Ceric Oxide

Ceric Oxide (CeO2) also known as cerium oxide, cerium dioxide is cleaning and polishing of silicon wafers, which are required by the electronic industry for ultra modern chip systems and solar cells. Its melting point is 2600 degree C, boiling point is 3500 degree C and specific gravity is 7.13. It is insoluble in water and is stable under ordinary conditions.

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Detailed Description for Ceric Oxide

Cerium(IV) oxide, also known as ceric oxide, ceria, cerium oxide or cerium dioxide, is an oxide of the rare earth metal cerium. It is a pale yellow-white powder with the chemical formula CeO2.Cerium(IV) oxide is formed by the calcination of cerium oxalate or cerium hydroxide.Powdered ceria is slightly hygroscopic and will also absorb a small amount of carbon dioxide from the atmosphere.[2]Cerium also forms cerium(III) oxide, Ce2O3, which is an unstable compound that will oxidize to cerium (IV) oxide under standard conditions for temperature and pressure.


PHYSICAL STATE white to pale-yellow powder


2600 C



SOLVENT SOLUBILITY Soluble in sulfuric acid and nitric acid



6 (Mohs)





NFPA RATINGS Health: 1; Flammability: 0; Reactivity: 0


STABILITY Stable under ordinary conditions, slightly hygroscopic


Purity CeO2-3.5N-1
TREO(WT%) 99.95
Al2O3/TREO 0.02%
CeO2/TREO 99.53%
SiO2/TREO 0.04%
MgO/TREO 0.00087%
K2O/TREO 0.01%
Na2O/TREO 0.10%
Fe2O3 0.011%
CaO 0.030%
TiO2 0.05%
L.O.L 0.37%
temperature 25C
humidity 70C


CeO2 is cleaning and polishing of silicon wafers, which are required by the electronical industry for ultra modern chip systems and solar cells. Due to the reaction of CeO2 with the processed material, it can be removed in a way extremely fine dosed which enables the manufacturing of ultra smooth surfaces, which pose the basic prerequisite for miniaturizing circuits. Together with aluminium oxide, cerium dioxide constitutes the material of first choice in the matter of chemical-mechanical polishing. Nano-structured cerium dioxide, among other things, is used as an oxygen-storing diesel additive in vehicle exhaust catalysts.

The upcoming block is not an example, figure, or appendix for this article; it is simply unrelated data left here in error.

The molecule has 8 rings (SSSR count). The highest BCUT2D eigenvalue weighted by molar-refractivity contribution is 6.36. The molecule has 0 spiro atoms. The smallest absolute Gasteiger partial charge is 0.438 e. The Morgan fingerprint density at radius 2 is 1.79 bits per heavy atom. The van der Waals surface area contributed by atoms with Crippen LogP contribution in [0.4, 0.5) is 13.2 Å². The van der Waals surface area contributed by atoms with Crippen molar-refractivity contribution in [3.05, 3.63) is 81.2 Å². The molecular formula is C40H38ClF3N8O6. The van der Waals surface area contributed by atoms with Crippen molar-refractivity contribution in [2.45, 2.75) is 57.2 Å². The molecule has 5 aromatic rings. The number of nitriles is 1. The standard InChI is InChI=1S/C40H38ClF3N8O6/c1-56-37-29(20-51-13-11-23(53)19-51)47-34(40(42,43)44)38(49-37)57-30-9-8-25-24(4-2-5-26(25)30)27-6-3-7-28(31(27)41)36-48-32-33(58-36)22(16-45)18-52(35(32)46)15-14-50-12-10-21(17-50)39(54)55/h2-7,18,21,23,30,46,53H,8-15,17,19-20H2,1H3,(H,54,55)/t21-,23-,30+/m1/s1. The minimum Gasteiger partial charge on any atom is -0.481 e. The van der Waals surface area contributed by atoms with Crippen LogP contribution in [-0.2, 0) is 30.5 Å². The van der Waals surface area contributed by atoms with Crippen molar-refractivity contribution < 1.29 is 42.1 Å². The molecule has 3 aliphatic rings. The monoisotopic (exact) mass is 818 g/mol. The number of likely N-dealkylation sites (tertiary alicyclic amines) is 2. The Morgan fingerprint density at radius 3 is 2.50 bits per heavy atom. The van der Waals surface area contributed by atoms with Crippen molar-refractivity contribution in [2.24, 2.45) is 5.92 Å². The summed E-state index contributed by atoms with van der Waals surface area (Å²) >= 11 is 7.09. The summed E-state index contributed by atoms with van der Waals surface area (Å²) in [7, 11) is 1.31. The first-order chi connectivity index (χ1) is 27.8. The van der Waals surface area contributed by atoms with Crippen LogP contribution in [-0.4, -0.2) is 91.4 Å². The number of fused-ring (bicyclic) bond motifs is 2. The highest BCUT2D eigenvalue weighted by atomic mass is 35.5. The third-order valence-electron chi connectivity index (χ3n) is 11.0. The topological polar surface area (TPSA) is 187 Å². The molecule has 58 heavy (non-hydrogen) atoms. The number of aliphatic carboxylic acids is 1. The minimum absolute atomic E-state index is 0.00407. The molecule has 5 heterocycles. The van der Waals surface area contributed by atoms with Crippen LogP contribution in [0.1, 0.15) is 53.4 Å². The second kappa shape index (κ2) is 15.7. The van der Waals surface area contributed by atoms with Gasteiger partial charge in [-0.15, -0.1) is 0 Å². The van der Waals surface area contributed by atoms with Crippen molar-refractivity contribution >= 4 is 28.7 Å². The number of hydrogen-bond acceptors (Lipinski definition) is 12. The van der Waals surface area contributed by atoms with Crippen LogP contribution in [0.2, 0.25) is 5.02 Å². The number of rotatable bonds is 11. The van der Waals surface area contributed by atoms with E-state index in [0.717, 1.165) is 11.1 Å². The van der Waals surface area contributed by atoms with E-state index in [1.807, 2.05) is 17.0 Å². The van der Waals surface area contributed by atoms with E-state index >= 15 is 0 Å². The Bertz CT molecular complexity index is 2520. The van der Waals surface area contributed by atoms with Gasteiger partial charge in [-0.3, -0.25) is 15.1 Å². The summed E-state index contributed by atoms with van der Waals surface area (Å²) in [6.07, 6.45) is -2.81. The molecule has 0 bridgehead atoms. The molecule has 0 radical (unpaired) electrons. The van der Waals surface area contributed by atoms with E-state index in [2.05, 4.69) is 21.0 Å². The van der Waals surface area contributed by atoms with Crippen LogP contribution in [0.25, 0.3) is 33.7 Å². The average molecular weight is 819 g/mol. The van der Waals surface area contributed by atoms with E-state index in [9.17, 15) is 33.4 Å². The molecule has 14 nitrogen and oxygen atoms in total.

Ceria has been used in catalytic converters in automotive applications. Since ceria can become non-stoichiometric in oxygen content (i.e. it can give up oxygen without decomposing) depending on its ambient partial pressure of oxygen, it can release or take in oxygen in the exhaust stream of a combustion engine. In association with other catalysts, ceria can effectively reduce NOx emissions as well as convert harmful carbon monoxide to the less harmful carbon dioxide. Ceria is particularly interesting for catalytic conversion economically because it has been shown that adding comparatively inexpensive ceria can allow for substantial reductions in the amount of platinum needed for complete oxidation of NOx and other harmful products of incomplete combustion.

Due to its fluorite structure, the oxygen atoms in a ceria crystal are all in a plane with one another, allowing for rapid diffusion as a function of the number of oxygen vacancies. As the number of vacancies increases, the ease at which oxygen can move around in the crystal increases, allowing the ceria to reduce and oxidize molecules or co-catalysts on its surface. It has been shown that the catalytic activity of ceria is directly related to the number of oxygen vacancies in the crystal, frequently measured by using X-ray photoelectron spectroscopy to compare the ratios of Ce3+ to Ce4+ in the crystal.

Ceria can also be used as a co-catalyst in a number of reactions, including the water-gas shift reaction[14] and steam reforming of ethanol or diesel fuel into hydrogen gas and carbon dioxide (with varying combinations of rhodium oxide, iron oxide, cobalt oxide, nickel oxide, platinum, and gold), the Fischer-Tropsch reaction, and selected oxidation (particularly with lanthanum). In each case, it has been shown that increasing the ceria oxygen defect concentration will result in increased catalytic activity, making it very interesting as a nanocrystalline co-catalyst due to the heightened number of oxygen defects as crystallite size decreases—at very small sizes, as many as 10% of the oxygen sites in the fluorite structure crystallites will be vacancies, resulting in exceptionally high diffusion rates.

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